Health and Environmental Effects Research
GED Scientist Plenary Speaker at SETAC Annual Meeting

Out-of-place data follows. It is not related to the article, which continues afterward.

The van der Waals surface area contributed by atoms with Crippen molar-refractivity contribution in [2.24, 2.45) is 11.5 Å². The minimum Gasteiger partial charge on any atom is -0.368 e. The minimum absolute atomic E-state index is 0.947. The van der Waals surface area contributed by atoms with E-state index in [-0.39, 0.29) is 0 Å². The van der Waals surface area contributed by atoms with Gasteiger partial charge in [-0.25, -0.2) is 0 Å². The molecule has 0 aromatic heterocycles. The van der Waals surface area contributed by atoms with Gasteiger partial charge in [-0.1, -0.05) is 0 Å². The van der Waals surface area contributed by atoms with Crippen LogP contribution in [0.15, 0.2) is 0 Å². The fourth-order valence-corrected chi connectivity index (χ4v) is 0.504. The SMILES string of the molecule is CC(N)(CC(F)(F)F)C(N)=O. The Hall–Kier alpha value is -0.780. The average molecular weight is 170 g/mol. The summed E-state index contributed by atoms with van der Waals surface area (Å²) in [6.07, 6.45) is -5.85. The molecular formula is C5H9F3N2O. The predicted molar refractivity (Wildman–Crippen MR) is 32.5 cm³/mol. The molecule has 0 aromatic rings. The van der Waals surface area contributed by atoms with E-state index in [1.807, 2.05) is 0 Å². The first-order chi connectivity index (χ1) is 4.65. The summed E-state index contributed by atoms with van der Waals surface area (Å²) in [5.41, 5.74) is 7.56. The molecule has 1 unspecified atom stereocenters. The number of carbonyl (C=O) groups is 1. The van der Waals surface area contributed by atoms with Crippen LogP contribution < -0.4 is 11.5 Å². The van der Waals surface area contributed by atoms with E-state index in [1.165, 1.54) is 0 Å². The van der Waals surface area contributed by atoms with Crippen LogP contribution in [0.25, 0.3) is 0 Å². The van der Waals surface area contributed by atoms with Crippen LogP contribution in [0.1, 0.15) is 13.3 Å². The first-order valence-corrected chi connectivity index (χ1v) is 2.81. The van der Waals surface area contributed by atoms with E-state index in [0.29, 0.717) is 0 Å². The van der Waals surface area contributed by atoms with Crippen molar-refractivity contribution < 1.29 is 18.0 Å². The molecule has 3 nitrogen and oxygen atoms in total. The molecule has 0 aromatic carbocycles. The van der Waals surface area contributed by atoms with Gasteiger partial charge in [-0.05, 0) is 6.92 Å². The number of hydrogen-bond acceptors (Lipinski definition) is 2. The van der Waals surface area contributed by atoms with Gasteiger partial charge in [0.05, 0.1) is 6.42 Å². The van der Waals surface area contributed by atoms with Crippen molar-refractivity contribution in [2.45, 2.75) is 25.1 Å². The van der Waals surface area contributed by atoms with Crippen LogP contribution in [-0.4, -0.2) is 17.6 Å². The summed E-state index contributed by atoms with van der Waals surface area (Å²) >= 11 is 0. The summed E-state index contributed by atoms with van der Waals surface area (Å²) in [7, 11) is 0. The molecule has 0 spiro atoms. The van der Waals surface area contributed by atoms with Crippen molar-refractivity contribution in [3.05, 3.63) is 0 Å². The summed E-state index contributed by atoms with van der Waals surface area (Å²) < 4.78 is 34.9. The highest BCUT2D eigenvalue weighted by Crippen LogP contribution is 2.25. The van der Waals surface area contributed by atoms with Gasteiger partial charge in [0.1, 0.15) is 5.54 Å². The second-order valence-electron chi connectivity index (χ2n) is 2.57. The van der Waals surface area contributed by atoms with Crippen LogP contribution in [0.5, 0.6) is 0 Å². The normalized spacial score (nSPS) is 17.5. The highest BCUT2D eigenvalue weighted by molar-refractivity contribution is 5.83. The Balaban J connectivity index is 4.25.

Rick Greene of NHEERL's Gulf Ecology Division (GED) was invited to serve as a plenary speaker at the Society of Environmental Toxicology and Chemistry (SETAC) 30th Anniversary Meeting, November 19-23, 2009. SETAC is a nonprofit, international professional society comprised of individuals engaged in the study, analysis, and solution of environmental problems. The annual meetings, which typically draw 2,500 participants, are forums where scientists, managers, and other professionals exchange information and ideas for the development and use of multidisciplinary scientific principles and practices leading to sustainable environmental quality. Dr. Greene's plenary presentation, "Gulf of Mexico Hypoxia: Conceptual and Practical Implications," focused on EPA efforts to develop a modeling framework to address the hypoxia problem in the northern Gulf of Mexico and, in particular, to explore and establish defensible strategies for a nutrient load threshold. Dr. Greene is Chief of GED's Ecosystem Dynamics and Effects Branch, where he directs research to determine the effects of environmental stressors on coastal aquatic ecosystem structure and function in support of ecological criteria development. He also serves as the EPA lead for Gulf of Mexico hypoxia monitoring and modeling research and for water quality research supporting nutrient criteria development in estuarine and coastal waters. Dr. Greene serves on numerous Federal/State science teams, advisory committees, and task forces, including the interagency Mississippi River/Gulf of Mexico Watershed Nutrients Task Force Coordinating Committee. He recently co-chaired the symposium "Hypoxia in the Northern Gulf of Mexico: Assessing the State of the Science," which was conducted as part of the Mississippi River/Gulf of Mexico Watershed Nutrients Task Force's reassessment of the 2001 Action Plan for Reducing, Mitigating, and Controlling Hypoxia in the Northern Gulf of Mexico.